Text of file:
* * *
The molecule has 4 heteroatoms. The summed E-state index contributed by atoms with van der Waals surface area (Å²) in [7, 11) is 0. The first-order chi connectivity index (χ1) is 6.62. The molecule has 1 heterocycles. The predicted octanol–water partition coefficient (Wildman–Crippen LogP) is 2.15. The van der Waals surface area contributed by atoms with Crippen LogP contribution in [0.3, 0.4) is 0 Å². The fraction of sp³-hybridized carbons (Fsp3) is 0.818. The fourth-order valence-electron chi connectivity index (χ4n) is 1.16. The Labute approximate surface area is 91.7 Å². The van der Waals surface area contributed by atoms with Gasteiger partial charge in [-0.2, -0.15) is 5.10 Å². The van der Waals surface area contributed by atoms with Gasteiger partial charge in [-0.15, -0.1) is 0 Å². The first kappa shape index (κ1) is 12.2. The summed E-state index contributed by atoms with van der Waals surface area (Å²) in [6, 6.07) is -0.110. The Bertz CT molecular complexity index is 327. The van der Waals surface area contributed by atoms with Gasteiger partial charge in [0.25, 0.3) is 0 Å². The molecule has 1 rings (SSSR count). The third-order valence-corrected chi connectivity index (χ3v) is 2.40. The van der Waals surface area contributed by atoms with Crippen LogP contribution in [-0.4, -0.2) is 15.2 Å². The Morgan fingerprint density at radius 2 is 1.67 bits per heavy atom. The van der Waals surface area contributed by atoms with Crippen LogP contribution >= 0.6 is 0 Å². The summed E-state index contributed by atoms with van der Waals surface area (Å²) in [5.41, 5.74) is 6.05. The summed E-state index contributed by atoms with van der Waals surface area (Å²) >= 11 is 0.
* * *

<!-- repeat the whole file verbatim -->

The molecule has 4 heteroatoms. The summed E-state index contributed by atoms with van der Waals surface area (Å²) in [7, 11) is 0. The first-order chi connectivity index (χ1) is 6.62. The molecule has 1 heterocycles. The predicted octanol–water partition coefficient (Wildman–Crippen LogP) is 2.15. The van der Waals surface area contributed by atoms with Crippen LogP contribution in [0.3, 0.4) is 0 Å². The fraction of sp³-hybridized carbons (Fsp3) is 0.818. The fourth-order valence-electron chi connectivity index (χ4n) is 1.16. The Labute approximate surface area is 91.7 Å². The van der Waals surface area contributed by atoms with Gasteiger partial charge in [-0.2, -0.15) is 5.10 Å². The van der Waals surface area contributed by atoms with Gasteiger partial charge in [-0.15, -0.1) is 0 Å². The first kappa shape index (κ1) is 12.2. The summed E-state index contributed by atoms with van der Waals surface area (Å²) in [6, 6.07) is -0.110. The Bertz CT molecular complexity index is 327. The van der Waals surface area contributed by atoms with Gasteiger partial charge in [0.25, 0.3) is 0 Å². The molecule has 1 rings (SSSR count). The third-order valence-corrected chi connectivity index (χ3v) is 2.40. The van der Waals surface area contributed by atoms with Crippen LogP contribution in [-0.4, -0.2) is 15.2 Å². The Morgan fingerprint density at radius 2 is 1.67 bits per heavy atom. The van der Waals surface area contributed by atoms with Crippen LogP contribution >= 0.6 is 0 Å². The summed E-state index contributed by atoms with van der Waals surface area (Å²) in [5.41, 5.74) is 6.05. The summed E-state index contributed by atoms with van der Waals surface area (Å²) >= 11 is 0.